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to help them carry the burden,” Nicole Withey says. “I know all the people at the station and they are my family too.”


Time demands is one of the reasons departments have


departments have a hard time recruiting and hard time recruiting and


retaining younger volunteers. Many volunteers come from two-income families and must have employers who are willing to let employees off to run calls.


retaining younger volunteers. Many volunteers come from two-income families and must have employers who are willing


Beyond the crisis response role, time commitments can include training, fundraising and vehicle and station maintenance. To begin serving the community a person does not need any prior training. The department will take care of all courses and certifi cation. For Galbraith and Young, the most valuable quality


Beyond the crisis response role, time commitments can include training, fundraising and vehicle and station maintenance. o begin serving the community,, a person does not need any


prior training. The department will take care of all courses and certifi cation. For Galbraith and Young, the most valuable quality a volunteer needs is the heart to serve.


“Our job is to deliver the same respect and kindness to everyone,” Young says. “And you have to have the strength to face that you are going to lose more than you can save.”


“Our job is to deliver the same respect and kindness to everyone,” oung says. “And you have to have the strength to face that you are going to lose more than you can save.”


Of the many stories shared at this dinner, one especially stand out for Galbraith. H


f the many stories shared at this dinner, one especially stands out for Galbraith. He responded to a cale responded to a call at a scl at a schoolteacher’s home—a community member he knew. The husband was suffer- ing a heart attack, and Galbraith and his team did everything they could to save him, but the outcome was not the happy ending for which all were hoping.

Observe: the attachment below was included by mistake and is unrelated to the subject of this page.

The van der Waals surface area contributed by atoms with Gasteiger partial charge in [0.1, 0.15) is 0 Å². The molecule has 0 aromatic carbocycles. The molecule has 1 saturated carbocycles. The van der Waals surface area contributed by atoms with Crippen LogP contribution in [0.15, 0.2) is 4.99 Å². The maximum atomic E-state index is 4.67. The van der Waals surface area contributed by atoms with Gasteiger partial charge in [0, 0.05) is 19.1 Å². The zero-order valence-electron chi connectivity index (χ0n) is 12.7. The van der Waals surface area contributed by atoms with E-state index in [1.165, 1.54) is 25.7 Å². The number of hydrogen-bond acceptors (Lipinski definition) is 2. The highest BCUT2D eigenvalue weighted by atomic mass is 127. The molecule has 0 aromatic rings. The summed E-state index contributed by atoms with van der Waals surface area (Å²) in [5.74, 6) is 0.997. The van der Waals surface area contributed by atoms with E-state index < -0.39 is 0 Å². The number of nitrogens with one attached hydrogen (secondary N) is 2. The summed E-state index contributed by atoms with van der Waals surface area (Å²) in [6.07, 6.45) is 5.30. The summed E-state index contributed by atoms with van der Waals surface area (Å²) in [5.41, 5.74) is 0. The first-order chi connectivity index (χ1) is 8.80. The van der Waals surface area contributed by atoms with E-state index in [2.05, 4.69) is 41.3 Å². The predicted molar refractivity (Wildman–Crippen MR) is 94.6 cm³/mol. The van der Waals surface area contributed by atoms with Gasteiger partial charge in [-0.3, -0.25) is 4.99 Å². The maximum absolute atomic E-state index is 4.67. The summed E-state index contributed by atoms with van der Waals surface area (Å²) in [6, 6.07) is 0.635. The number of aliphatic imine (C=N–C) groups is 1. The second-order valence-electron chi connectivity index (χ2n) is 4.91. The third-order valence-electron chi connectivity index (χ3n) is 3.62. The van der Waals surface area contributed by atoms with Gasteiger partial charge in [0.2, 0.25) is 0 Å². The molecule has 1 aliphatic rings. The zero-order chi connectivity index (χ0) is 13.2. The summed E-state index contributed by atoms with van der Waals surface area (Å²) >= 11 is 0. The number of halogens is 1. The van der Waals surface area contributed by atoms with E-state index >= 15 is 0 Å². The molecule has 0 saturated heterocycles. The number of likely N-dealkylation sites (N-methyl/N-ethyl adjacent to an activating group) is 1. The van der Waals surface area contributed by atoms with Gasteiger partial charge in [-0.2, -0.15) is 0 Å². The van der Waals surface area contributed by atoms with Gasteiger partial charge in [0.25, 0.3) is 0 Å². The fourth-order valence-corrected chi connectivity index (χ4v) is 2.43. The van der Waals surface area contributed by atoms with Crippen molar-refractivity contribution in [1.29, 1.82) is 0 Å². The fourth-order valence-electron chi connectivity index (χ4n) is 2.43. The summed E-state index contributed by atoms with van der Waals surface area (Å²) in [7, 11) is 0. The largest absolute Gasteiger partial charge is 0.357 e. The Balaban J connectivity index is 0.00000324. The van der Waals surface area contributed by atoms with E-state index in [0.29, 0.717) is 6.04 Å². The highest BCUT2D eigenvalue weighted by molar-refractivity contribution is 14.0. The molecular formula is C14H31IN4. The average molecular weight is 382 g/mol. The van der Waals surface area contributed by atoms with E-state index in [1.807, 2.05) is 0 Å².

hoolteacher’s


Galbraith was heartbroken for the family. He admitted he was scared to talk to the schoolteacher again, but upon seeing her weeks later, the fi rst words out of her mouth were, “Thank you. Thank you for doing your best to save him.”


“Even in the worst times, people losing people and their lives being torn upside down, even if they didn’t get what they wanted, you do everything in your power to help,” Galbraith says. “It keeps me coming back that with every call, we have the chance to make a difference.”


Oklahoma’s electric cooperatives value helping rural fi re services protect you and your family. To access grant applications or to learn more information, contact your local electric cooperative.


Cooperatives supplying grants through Operation Round Up program


Cooperatives offering donations and/or grants through programs specifi c to rural fi re departments


Cody Withey, Guthrie fi refi ghter, began his career as a volunteer fi refi ghter with Coyle Fire Department. Photo by Nikki Withey


16 WWW.OKL.COOP


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